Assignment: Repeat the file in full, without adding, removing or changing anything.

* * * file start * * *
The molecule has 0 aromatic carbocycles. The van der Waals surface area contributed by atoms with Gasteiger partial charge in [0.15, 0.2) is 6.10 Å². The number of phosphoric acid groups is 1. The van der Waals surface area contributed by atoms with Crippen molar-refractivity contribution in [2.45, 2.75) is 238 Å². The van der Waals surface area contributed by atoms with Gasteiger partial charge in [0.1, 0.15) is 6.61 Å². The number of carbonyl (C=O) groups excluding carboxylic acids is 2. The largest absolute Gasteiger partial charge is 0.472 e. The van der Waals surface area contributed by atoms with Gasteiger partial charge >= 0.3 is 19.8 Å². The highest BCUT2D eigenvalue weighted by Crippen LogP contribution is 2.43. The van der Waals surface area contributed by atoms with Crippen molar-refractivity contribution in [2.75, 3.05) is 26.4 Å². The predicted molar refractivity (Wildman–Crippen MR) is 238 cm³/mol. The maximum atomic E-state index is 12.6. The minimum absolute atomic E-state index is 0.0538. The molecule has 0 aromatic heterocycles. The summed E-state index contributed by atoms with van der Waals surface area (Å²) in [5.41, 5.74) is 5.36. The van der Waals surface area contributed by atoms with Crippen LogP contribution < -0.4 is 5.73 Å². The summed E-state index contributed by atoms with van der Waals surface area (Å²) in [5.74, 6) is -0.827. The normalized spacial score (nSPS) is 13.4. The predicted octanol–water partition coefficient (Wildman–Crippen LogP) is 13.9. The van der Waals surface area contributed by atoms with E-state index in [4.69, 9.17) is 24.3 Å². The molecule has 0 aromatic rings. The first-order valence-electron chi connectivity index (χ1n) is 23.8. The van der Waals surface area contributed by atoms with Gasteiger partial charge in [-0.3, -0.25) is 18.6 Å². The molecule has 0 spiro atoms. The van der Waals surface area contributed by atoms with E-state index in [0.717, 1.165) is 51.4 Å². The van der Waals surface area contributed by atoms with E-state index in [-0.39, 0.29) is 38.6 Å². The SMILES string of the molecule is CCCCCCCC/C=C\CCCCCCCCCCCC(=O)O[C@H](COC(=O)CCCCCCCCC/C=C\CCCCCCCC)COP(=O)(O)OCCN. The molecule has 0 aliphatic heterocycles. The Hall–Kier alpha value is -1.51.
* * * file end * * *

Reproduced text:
The molecule has 0 aromatic carbocycles. The van der Waals surface area contributed by atoms with Gasteiger partial charge in [0.15, 0.2) is 6.10 Å². The number of phosphoric acid groups is 1. The van der Waals surface area contributed by atoms with Crippen molar-refractivity contribution in [2.45, 2.75) is 238 Å². The van der Waals surface area contributed by atoms with Gasteiger partial charge in [0.1, 0.15) is 6.61 Å². The number of carbonyl (C=O) groups excluding carboxylic acids is 2. The largest absolute Gasteiger partial charge is 0.472 e. The van der Waals surface area contributed by atoms with Gasteiger partial charge >= 0.3 is 19.8 Å². The highest BCUT2D eigenvalue weighted by Crippen LogP contribution is 2.43. The van der Waals surface area contributed by atoms with Crippen molar-refractivity contribution in [2.75, 3.05) is 26.4 Å². The predicted molar refractivity (Wildman–Crippen MR) is 238 cm³/mol. The maximum atomic E-state index is 12.6. The minimum absolute atomic E-state index is 0.0538. The molecule has 0 aromatic heterocycles. The summed E-state index contributed by atoms with van der Waals surface area (Å²) in [5.41, 5.74) is 5.36. The van der Waals surface area contributed by atoms with Crippen LogP contribution < -0.4 is 5.73 Å². The summed E-state index contributed by atoms with van der Waals surface area (Å²) in [5.74, 6) is -0.827. The normalized spacial score (nSPS) is 13.4. The predicted octanol–water partition coefficient (Wildman–Crippen LogP) is 13.9. The van der Waals surface area contributed by atoms with E-state index in [4.69, 9.17) is 24.3 Å². The molecule has 0 aromatic rings. The first-order valence-electron chi connectivity index (χ1n) is 23.8. The van der Waals surface area contributed by atoms with Gasteiger partial charge in [-0.3, -0.25) is 18.6 Å². The molecule has 0 spiro atoms. The van der Waals surface area contributed by atoms with E-state index in [0.717, 1.165) is 51.4 Å². The van der Waals surface area contributed by atoms with E-state index in [-0.39, 0.29) is 38.6 Å². The SMILES string of the molecule is CCCCCCCC/C=C\CCCCCCCCCCCC(=O)O[C@H](COC(=O)CCCCCCCCC/C=C\CCCCCCCC)COP(=O)(O)OCCN. The molecule has 0 aliphatic heterocycles. The Hall–Kier alpha value is -1.51.